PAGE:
Almost half of Scotland’s budding bobbies haven’t been fit enough for the beat.
Police Scotland have revealed that 46% of applicants to join the service in its first full year failed to pass the fitness test.
Men up to the age of 29 have to be able to run 1.5 miles in 12 minutes and women in 14 minutes, or an equivalent “bleep” shuttle run test against the clock.
Up to the age of 45, men have to be able to run 1.5 miles in 13 minutes and women in 16 minutes.
Scottish Labour justice spokesman Graeme Pearson MSP said the failure figures showed that the recruitment process appears to be working well.
He believed, however, there may be a case for Scotland to follow England and introduce mandatory fitness tests on officers throughout their police careers.
He said: “If fire service personnel in Scotland have to undergo fitness tests to stay in their jobs, why is it any different for police officers? That is something I would like to know.”
The Police Scotland fitness test varies according to age and gender.
In response to a Freedom of Information request from The Courier, Police Scotland reported that in 2013-14, the first full year of the national force, 1,322 initial fitness tests were completed by applicants.
A total of 606 applicants were rejected due to failure to meet the national standard.
In the subsequent probationary period only three officers failed further fitness tests necessary to become police officers and they chose to resign prior to dismissal.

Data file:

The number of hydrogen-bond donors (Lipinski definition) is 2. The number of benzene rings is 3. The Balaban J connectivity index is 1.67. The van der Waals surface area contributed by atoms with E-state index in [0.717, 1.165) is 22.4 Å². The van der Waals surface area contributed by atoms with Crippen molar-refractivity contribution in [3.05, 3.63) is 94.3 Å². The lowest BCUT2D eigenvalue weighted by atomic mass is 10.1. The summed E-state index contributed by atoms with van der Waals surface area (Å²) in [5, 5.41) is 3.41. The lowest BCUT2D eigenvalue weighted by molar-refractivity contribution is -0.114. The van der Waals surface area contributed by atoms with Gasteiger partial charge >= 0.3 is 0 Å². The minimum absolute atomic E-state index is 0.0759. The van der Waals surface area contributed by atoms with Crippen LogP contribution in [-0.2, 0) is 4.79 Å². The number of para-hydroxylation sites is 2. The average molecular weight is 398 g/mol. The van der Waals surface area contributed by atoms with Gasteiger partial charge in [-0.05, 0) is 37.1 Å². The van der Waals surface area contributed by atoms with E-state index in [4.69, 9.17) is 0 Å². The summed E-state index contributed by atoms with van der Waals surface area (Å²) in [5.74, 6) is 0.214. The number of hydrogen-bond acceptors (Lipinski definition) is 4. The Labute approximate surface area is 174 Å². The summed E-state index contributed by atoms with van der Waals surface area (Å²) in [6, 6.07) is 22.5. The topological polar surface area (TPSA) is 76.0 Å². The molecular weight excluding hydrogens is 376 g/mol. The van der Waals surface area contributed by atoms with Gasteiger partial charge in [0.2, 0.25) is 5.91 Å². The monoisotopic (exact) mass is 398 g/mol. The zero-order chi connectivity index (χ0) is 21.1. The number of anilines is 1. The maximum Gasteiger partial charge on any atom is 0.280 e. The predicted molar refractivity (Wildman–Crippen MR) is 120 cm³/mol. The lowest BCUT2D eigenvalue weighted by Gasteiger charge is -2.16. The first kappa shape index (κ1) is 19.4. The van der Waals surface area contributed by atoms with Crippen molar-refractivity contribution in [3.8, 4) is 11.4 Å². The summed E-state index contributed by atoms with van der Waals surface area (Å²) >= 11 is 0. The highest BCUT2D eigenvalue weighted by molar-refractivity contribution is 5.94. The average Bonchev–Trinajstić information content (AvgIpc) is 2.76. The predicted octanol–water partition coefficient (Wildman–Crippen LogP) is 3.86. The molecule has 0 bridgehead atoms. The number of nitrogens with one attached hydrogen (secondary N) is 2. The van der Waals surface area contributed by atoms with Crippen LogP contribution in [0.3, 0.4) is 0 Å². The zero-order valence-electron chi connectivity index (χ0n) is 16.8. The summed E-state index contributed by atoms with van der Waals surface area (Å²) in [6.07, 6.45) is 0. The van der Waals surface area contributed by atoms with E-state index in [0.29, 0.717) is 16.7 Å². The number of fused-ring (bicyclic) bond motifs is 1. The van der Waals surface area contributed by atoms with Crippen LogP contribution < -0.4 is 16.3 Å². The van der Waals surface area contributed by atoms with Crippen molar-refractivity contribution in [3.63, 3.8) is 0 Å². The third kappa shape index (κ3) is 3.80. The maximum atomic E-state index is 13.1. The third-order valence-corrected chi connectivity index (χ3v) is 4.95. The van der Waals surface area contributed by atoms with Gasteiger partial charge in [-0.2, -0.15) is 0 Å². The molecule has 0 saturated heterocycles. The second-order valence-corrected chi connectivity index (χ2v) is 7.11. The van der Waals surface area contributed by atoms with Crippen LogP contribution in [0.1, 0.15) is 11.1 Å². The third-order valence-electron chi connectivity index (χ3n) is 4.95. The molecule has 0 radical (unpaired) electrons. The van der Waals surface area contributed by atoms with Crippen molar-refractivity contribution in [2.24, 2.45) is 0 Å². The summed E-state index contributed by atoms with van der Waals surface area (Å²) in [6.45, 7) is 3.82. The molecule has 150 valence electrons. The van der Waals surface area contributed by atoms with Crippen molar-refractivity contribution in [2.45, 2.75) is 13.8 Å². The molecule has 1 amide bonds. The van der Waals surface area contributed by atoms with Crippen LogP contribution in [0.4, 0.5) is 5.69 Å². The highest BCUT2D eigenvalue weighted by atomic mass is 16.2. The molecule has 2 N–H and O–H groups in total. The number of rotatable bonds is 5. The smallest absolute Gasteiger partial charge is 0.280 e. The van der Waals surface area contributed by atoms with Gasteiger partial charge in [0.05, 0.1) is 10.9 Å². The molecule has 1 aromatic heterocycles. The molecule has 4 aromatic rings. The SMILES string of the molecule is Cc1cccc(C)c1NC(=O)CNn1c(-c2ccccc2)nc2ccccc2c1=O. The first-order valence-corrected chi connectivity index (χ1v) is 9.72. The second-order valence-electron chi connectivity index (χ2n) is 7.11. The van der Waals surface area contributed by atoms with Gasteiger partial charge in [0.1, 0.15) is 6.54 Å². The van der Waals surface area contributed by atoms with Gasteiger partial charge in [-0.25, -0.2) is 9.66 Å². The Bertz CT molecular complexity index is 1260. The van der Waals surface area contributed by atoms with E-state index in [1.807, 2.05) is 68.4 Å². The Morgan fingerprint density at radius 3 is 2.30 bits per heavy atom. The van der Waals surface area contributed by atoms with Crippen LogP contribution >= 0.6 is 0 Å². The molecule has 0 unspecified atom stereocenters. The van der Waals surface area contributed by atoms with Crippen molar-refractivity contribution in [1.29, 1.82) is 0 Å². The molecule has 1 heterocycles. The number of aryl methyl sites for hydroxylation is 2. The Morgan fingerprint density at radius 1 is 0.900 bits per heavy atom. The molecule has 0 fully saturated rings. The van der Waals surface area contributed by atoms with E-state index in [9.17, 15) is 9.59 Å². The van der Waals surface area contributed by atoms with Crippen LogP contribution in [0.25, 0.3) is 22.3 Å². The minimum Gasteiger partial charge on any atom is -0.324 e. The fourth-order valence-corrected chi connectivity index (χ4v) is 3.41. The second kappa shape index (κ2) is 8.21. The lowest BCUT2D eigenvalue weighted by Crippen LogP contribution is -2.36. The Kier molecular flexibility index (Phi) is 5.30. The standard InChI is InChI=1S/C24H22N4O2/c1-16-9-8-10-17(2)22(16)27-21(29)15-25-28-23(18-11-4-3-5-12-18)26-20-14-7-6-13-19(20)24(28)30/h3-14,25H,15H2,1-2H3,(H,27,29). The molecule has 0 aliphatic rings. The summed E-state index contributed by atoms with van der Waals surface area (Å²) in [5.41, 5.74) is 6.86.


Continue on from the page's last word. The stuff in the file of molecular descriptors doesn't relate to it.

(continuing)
There are no mandatory fitness tests on serving police officers in Scotland, unlike south of the border where they became compulsory on September 1.
Dundee-born Chief Inspector of Constabulary Tom Winsor proposed officers should be made to take a “bleep” test annually.
In a trial only 2% failed in more than 13,000 tests across 32 forces.
Rose Bartlett, recruitment standards policy manager at the College of Policing, said: “The results show that the vast majority of officers tested are fit.”
Mr Pearson, former director general of the Scottish Crime and Drug Enforcement Agency, said: “If the public send for a police officer they have an expectation that the officer will be physically capable of responding to the call.
“This should be the case throughout their careers when you consider the range of equipment officers must now carry.
“I think mandatory tests are worth looking at, and I would like to know why we should not have them.”Courier reporter takes police test and the result is criminalI have never really considered myself fit, or unfit, writes Mark Pirie.
Indeed I like to think that I walk (or jog, on a good day) a fine line between both, managing to stay distinctly average when it comes to physical activities.
So, when I took up the challenge to cover 1.5 miles in less than 12 minutes to meet the standards of a police physical test, I thought it wouldn’t really be a problem.
I prepared in all the correct ways, as I sat on my couch tucking into a Pot Noodle and Googling ‘how to run faster for longer’. I thought it would be easy.
However, the reality kicked in when I took my first few strides alongside Riverside Drive, and I felt those years of being a stranger to the gym come back to haunt me.
Not being an officer for Police Scotland (a job which regularly involves track running as part of the training process) I have never had to keep up a level of fitness.
That showed as, after a point, I had to walk.
Sudden bursts of enthusiasm did kick in as I checked my time.
However, my goals were slightly different from an officer whose focus would no doubt be on chasing someone who had broken the law.
In the end, my time was around 13 minutes, and I felt what with a bit more exercise and a lot less Google searching I could have taken on the challenge.
I should also mention than I have a new found respect for our brave boys (and girls) in blue…